She Thinks I Never Do Anything Right. So Why Even Try?

She says she's sick of doing all the housework. He says her nagging is bringing him down. Can this marriage be saved?


The Couple

Kate: 36, nonprofit manager

Brendan: 38, software developer

Married: 9 years

Kids: Aidan, 6, and Max, 4

The Counselor

Stephanie Whitman, Chicago

The Background

Kate wants Brendan to help out; he thinks she’s a nag and feels criticized when he does pitch in. To escape he’s been staying out late with his buddies. Kate worries he’s got a drinking problem and that their marriage is doomed.

Kate: This is so not the life I envisioned. When we were dating I was upfront with Brendan about the future I wanted — a career, a family, and a husband who’d share the childrearing and chores. Brendan agreed to an equal partnership. Famous last words! If he’d do his fair share, I wouldn’t have to bark orders like a drill sergeant. Brendan works from home, so you’d think he’d find time for a few chores. What’s wrong with him?

Brendan: Nothing’s wrong with me. Our standards and priorities are way different and Kate chews me out if I don’t do things exactly the way she wants. Kate expects all the toys to be put away every night, but what’s the point if they’ll come out again the next day? It’s a big deal to her if Aidan and Max’s socks don’t match, but as long as the kids are safe and healthy I don’t care whether they wear one blue sock and one brown one. Why should I waste time in the morning finding them matching socks?

Kate’s a perfectionist. She’ll walk into a room, find the one thing that’s wrong out of 100 things that are right, and go ballistic. I won’t notice that a light has been left on — until Kate says, “I wonder who didn’t turn off the light again?” I’ve stopped trying to please her. When we’re together she berates me for what I’m not doing — or doing wrong — and then gives me the silent treatment. I hate fighting, so at night I hide out in my office or hang out in bars with my friends. It’s the only relief I get.

Kate: Brendan says “perfectionist” like it’s a four-letter word. Yes, I’m a perfectionist. And a proud one. I won’t apologize for having high standards or wanting Brendan to be a good role model for our sons. If he leaves clothes around, Aidan and Max will think it’s okay to do the same. I’m mad that Brendan’s so disengaged from our family life. He’s been working on his company so much that he’s oblivious to what it takes to keep things running smoothly at home. If he paid attention, he’d understand that I need more support, especially in the morning. I’ve got an hour to get ready for work, take the boys to school, and get to the office on time, so I need Brendan to get them dressed and fed as well as make their lunches and pack their backpacks. But more often than not he’ll take a call from a client in Tokyo without telling me first. I hate scrambling around and that’s when I start yelling — not the best way to begin the day.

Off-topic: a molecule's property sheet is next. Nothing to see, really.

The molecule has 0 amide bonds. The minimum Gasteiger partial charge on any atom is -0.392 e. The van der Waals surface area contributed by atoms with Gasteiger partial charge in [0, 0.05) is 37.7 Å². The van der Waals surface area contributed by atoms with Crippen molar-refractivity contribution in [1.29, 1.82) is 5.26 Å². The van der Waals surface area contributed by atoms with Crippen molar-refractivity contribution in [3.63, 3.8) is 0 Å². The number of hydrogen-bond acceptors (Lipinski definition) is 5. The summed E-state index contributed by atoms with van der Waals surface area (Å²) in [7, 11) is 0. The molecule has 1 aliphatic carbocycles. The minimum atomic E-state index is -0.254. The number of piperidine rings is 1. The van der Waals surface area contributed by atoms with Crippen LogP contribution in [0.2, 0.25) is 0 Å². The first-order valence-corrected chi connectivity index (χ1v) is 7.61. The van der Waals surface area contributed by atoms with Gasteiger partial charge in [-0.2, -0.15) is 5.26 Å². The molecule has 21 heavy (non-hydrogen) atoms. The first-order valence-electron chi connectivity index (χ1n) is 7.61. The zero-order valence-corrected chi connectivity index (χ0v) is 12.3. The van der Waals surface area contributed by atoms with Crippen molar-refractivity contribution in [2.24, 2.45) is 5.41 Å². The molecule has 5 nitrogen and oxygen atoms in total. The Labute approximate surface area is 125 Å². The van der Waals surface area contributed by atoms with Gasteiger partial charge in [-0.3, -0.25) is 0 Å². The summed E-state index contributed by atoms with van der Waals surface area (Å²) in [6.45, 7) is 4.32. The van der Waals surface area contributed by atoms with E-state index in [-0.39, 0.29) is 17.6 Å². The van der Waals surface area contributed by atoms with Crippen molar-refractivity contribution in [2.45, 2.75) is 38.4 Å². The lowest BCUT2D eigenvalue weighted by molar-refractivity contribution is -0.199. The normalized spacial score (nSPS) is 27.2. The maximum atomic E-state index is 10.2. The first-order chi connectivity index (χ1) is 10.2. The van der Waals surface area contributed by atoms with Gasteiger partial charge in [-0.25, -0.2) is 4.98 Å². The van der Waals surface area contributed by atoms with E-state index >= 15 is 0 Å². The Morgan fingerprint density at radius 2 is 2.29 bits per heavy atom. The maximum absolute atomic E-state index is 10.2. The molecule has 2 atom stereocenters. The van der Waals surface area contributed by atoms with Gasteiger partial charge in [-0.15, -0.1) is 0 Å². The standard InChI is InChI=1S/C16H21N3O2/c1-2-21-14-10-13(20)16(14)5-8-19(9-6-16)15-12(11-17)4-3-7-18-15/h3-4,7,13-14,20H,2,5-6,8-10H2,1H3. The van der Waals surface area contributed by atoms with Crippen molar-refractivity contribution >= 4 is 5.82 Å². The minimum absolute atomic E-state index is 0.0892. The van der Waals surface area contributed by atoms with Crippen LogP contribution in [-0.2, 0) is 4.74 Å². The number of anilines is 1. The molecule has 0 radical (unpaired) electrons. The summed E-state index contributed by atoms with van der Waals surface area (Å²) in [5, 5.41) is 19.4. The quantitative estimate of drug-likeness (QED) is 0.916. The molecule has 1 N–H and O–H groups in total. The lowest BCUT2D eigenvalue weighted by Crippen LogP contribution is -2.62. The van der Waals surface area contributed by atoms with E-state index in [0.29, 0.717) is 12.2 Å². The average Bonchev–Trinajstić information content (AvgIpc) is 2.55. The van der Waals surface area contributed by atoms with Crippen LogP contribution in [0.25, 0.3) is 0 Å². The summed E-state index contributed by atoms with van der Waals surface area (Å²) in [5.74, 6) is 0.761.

Brendan: Here’s the deal: I’m an entrepreneur, so my work never ends and my schedule is consistently inconsistent. I have to take calls from Asia first thing in the morning because of the time difference. Kate should know this by now. Instead of getting pissed at me, she should stop staying up until 2&nbap;a.m. posting photos on Facebook. Then she could wake up before 6:45 and she wouldn’t have to rush. It’s not my fault that she cuts it too close.

Kate: Well, evenings aren’t much better. Brendan is still in his office when I bring the boys home at 5 p.m. I have to ask him to help supervise their homework and baths; otherwise I’ll get stuck doing everything myself, while he sends e-mail until I put dinner on the table. On weekends, the minute I come home from grocery shopping, he stops paying attention to the boys and turns the TV on. So I have to put everything away — and keep the kids from fighting over the snacks. It’s not like I walk in the door, drop the groceries, and take a bubble bath. In fact, I can’t remember the last time I took a bubble bath.

Brendan: So take a bubble bath already! No one’s stopping her. Kate makes it sound like I ignore our kids every chance I get. That’s not fair — and it’s not true. But unlike Kate, I don’t think they need constant supervision. I’m not a helicopter parent. And just because Kate comes home doesn’t mean my workday is over. I wish she’d cut me some slack.

Kate: I’m too angry to cut Brendan any slack! It’s like he’s given up on our marriage but hasn’t bothered to tell me. I mean, what else am I supposed to think when he stays out drinking? We haven’t had a real conversation or gone on a date in years. I love Brendan and want our marriage to work, but we’ve lost our connection. I’m stressed out from doing all the chores and I’m worried that he’s drinking too much. Things have to change fast. I hope that counseling will help us get back on track.

Brendan: I don’t see how counseling will do any good. I bet Kate and the therapist will gang up on me. But, hey, I’ll give it a try. Because if I don’t, Kate will make my life even more miserable.



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